Lise spent the following years traveling. In 1958, she applied for and received a Fulbright grant, which enabled a prolonged stay in Renato Dulbecco’s lab at Caltech. In 1961, she traveled to the former Czechoslovakia and Soviet Union and in 1965 visited Mao’s China together with Pieter De Somer and other scientists. Shortly afterwards, she was appointed professor at the Université Libre de Bruxelles.

In 1969, Lise became a cofounder of the study group for the reform of medicine (GERM). GERM’s goals included removing all financial barriers to health care as well as abolishing differences in rank between health care professionals. GERM also supported the right of abortion [6]. A few years afterwards, in 1973, Lise joined the socialist party, where she fought especially for the right of abortion and counseled several ministers of public health. In the same period, she also started teaching virology in the Faculty of Medicine at the Université Libre de Bruxelles.

In the first years of the eighties, more and more cases of severe immune deficiencies were reported among homosexuals and drug addicts. In 1982, the term ‘AIDS’ (acquired immune deficiency syndrome) was coined and in 1983 the virus was isolated by Luc Montagnier and his team. In the same year, Lise created a unit dedicated to the study of AIDS [5]. Two years afterwards, she isolated the virus from mother milk [7] showing that mothers can infect newborns with HIV, the causative agent of AIDS. In the same year, Lise also published a paper in Science that describes a test for AIDS in lymphocyte cell cultures using anti-sera against bovine leukemia virus [8]. By 1988, Lise’s AIDS lab was recognized as a national reference center for AIDS [5].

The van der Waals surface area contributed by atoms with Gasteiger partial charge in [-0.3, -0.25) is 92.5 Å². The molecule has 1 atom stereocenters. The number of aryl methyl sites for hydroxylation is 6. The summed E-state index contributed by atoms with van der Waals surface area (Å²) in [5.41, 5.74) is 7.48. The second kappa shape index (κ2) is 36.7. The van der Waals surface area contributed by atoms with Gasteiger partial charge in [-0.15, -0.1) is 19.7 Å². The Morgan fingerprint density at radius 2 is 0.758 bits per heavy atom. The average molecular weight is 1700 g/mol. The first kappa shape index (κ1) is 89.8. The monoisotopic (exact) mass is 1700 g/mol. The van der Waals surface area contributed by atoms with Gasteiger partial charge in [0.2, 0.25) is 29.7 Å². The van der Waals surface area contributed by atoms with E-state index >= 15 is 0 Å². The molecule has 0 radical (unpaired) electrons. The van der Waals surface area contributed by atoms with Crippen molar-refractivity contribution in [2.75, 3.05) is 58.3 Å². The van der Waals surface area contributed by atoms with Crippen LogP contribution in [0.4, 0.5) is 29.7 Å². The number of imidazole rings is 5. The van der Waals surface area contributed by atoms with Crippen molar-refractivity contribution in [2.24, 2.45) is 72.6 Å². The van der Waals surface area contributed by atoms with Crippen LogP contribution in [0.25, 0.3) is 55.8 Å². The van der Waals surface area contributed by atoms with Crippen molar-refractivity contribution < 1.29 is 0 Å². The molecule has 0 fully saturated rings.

For her work on AIDS as well as her engagement for women’s rights, Lise Thiry was voted Belgian “Woman of the Year” in 1985. In the same year, she joined the Belgian senate to continue her fight for abortion [9] and was obliged to leave the Pasteur Institute of Brabant [2].

Lise also fought for immigrants’ rights. She was the godmother of the Nigerian Semira Adamou, who was suffocated by police officers in 1998. When asked by the director of the hospital Saint Luc to deny that the body of her goddaughter showed traces of violence, she refused [10]. Subsequently, she joined a non-governmental organization against the deportation of irregular immigrants, participated in demonstrations and finally represented her organization at the commission for regularization in 2000 [9].

In 2011, her extraordinary achievements were honored with the rank of Commander of the Walloon Merit [9].

In 2021, Lise celebrated her 100th birthday. She spent her entire life fighting against injustice and disease. Her outstanding scientific work and social contributions set an inspiring example.

Karoline Faust


[1] Lise Thiry. Marcopolette. Mémoires 1921-1977. Les Éperonniers Sciences pour l’homme. [2] Personal communication Paul Vandenbussche. [3] Jacques Beumer and Lise Quersin-Thiry. Degrés correspondants de sensibilité aux phages et de teneur des bactéries en récepteurs appropriés. Comptes rendus des séances de la Société de biologie et de ses filiales, 143, 1-3, 1949. [4] [5] [6] Thierry Poucet and Monique Van Dormael. 1964-1990: le Germ, pour un système de santé solidaire. Politique, 101, 2017. [7] Lise Thiry et al. Isolation of AIDS virus from cell-free breast milk of three healthy virus carriers. Lancet 2(8460), 891-892, 1985. [8] Lise Thiry et al. Bovine leukemia virus-related antigens in lymphocyte cultures infected with AIDS-associated viruses. Science 227(4693), 1482-1484. [9]